Sodium channel dysfunction in autism spectrum disorder
- Author(s): Spratt, Perry William Eric
- Advisor(s): Nelson, Alexandra
- et al.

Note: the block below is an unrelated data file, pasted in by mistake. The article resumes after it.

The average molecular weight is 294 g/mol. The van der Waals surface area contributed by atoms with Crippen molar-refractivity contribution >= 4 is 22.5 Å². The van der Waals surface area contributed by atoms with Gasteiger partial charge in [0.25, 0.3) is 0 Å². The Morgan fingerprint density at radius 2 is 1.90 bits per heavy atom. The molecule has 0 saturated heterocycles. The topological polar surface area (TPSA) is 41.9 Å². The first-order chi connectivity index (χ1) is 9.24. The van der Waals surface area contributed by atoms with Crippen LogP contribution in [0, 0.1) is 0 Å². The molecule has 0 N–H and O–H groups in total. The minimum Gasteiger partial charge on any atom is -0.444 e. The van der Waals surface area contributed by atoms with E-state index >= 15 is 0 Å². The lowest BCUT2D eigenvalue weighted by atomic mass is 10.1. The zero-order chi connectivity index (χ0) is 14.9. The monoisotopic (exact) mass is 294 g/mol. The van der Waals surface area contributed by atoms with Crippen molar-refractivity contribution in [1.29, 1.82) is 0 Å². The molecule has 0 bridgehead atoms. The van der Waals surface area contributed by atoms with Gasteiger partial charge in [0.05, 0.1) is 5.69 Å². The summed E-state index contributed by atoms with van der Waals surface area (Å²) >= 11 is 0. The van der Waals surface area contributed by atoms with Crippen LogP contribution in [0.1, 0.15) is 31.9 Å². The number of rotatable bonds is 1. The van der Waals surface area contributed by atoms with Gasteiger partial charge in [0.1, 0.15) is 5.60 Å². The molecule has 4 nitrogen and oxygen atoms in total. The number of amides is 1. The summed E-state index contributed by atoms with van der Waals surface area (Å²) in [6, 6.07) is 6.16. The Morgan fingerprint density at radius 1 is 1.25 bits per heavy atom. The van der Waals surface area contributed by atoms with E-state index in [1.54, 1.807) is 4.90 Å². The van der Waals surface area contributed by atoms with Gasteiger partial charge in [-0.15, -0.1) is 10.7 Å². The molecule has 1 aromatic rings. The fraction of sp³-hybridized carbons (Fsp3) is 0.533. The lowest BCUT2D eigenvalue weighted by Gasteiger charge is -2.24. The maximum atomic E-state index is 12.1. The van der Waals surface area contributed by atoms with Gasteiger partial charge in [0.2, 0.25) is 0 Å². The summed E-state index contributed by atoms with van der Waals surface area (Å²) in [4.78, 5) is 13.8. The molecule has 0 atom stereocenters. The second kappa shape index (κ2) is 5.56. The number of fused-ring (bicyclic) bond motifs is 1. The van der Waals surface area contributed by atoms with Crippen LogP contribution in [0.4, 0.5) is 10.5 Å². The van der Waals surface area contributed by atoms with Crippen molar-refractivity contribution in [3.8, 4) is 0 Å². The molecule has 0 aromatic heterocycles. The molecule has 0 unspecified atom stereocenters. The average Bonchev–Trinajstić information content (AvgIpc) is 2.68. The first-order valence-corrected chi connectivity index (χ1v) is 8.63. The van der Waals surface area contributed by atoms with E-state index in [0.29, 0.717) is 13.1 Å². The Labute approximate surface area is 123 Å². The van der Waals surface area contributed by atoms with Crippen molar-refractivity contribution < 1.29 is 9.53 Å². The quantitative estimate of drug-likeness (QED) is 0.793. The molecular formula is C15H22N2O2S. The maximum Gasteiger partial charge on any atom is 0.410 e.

Dysfunction in the gene SCN2A has a strong association with autism spectrum disorder (ASD). SCN2A encodes the protein NaV1.2, a voltage-gated sodium channel important for the initiation and propagation of action potential in excitatory neurons in the developing cortex. ASD-associated SCN2A variants impair the function of NaV1.2, however, the resulting consequences of NaV1.2 dysfunction for ASD are unknown. In this dissertation, I show that NaV1.2 is unexpectedly critical for dendritic excitability and synaptic function in mature pyramidal neurons, in addition to regulating axonal excitability early in development. Scn2a-haploinsufficiency disrupts action potential propagation into the dendritic arbor, impairing synaptic plasticity and function, even when NaV1.2 expression is disrupted in a cell-autonomous fashion late in development. Homozygous Scn2a-loss further exacerbates dendritic excitability deficits, yet paradoxically increases axonal excitability, likely resulting from compensation by other sodium channel genes. Encouragingly, restoring Scn2a expression in mature neurons appears sufficient to rescue dendritic and synaptic impairments. CRISPR activators are demonstrated as a variable approach for exogenously increasing Scn2a expression, restoring dendritic excitability and synaptic function in Scn2a-haploinsufficient mice. Overall, these results reveal a novel dendritic function for NaV1.2, provide insight into cellular mechanisms underlying circuit and behavioral dysfunction in ASD, and identify potential therapeutic avenues for loss-of-function SCN2A cases and other haploinsufficient ASD genes.